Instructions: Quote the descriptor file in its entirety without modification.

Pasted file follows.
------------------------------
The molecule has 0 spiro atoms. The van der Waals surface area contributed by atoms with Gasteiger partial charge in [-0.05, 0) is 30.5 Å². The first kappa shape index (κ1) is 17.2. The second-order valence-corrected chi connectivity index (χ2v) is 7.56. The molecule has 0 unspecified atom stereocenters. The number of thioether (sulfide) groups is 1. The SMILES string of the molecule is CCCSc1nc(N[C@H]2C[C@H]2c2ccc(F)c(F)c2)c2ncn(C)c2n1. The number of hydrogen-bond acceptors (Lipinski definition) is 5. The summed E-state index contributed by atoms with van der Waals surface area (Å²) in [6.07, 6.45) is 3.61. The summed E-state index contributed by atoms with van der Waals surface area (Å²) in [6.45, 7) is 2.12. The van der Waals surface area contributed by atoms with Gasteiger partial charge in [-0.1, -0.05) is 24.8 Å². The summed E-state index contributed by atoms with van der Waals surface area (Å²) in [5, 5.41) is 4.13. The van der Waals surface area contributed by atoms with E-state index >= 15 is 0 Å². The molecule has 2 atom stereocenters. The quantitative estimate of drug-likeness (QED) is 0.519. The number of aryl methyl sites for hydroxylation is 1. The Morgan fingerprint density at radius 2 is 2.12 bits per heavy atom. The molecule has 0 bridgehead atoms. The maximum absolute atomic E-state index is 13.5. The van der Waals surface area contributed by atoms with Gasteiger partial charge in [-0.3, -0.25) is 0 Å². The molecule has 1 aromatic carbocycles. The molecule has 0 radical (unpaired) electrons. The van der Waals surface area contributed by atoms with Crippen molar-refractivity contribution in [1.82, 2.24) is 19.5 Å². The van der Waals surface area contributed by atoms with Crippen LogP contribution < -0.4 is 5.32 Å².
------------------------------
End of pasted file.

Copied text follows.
The molecule has 0 spiro atoms. The van der Waals surface area contributed by atoms with Gasteiger partial charge in [-0.05, 0) is 30.5 Å². The first kappa shape index (κ1) is 17.2. The second-order valence-corrected chi connectivity index (χ2v) is 7.56. The molecule has 0 unspecified atom stereocenters. The number of thioether (sulfide) groups is 1. The SMILES string of the molecule is CCCSc1nc(N[C@H]2C[C@H]2c2ccc(F)c(F)c2)c2ncn(C)c2n1. The number of hydrogen-bond acceptors (Lipinski definition) is 5. The summed E-state index contributed by atoms with van der Waals surface area (Å²) in [6.07, 6.45) is 3.61. The summed E-state index contributed by atoms with van der Waals surface area (Å²) in [6.45, 7) is 2.12. The van der Waals surface area contributed by atoms with Gasteiger partial charge in [-0.1, -0.05) is 24.8 Å². The summed E-state index contributed by atoms with van der Waals surface area (Å²) in [5, 5.41) is 4.13. The van der Waals surface area contributed by atoms with E-state index >= 15 is 0 Å². The molecule has 2 atom stereocenters. The quantitative estimate of drug-likeness (QED) is 0.519. The number of aryl methyl sites for hydroxylation is 1. The Morgan fingerprint density at radius 2 is 2.12 bits per heavy atom. The molecule has 0 bridgehead atoms. The maximum absolute atomic E-state index is 13.5. The van der Waals surface area contributed by atoms with Gasteiger partial charge in [-0.3, -0.25) is 0 Å². The molecule has 1 aromatic carbocycles. The molecule has 0 radical (unpaired) electrons. The van der Waals surface area contributed by atoms with Crippen molar-refractivity contribution in [1.82, 2.24) is 19.5 Å². The van der Waals surface area contributed by atoms with Crippen LogP contribution < -0.4 is 5.32 Å².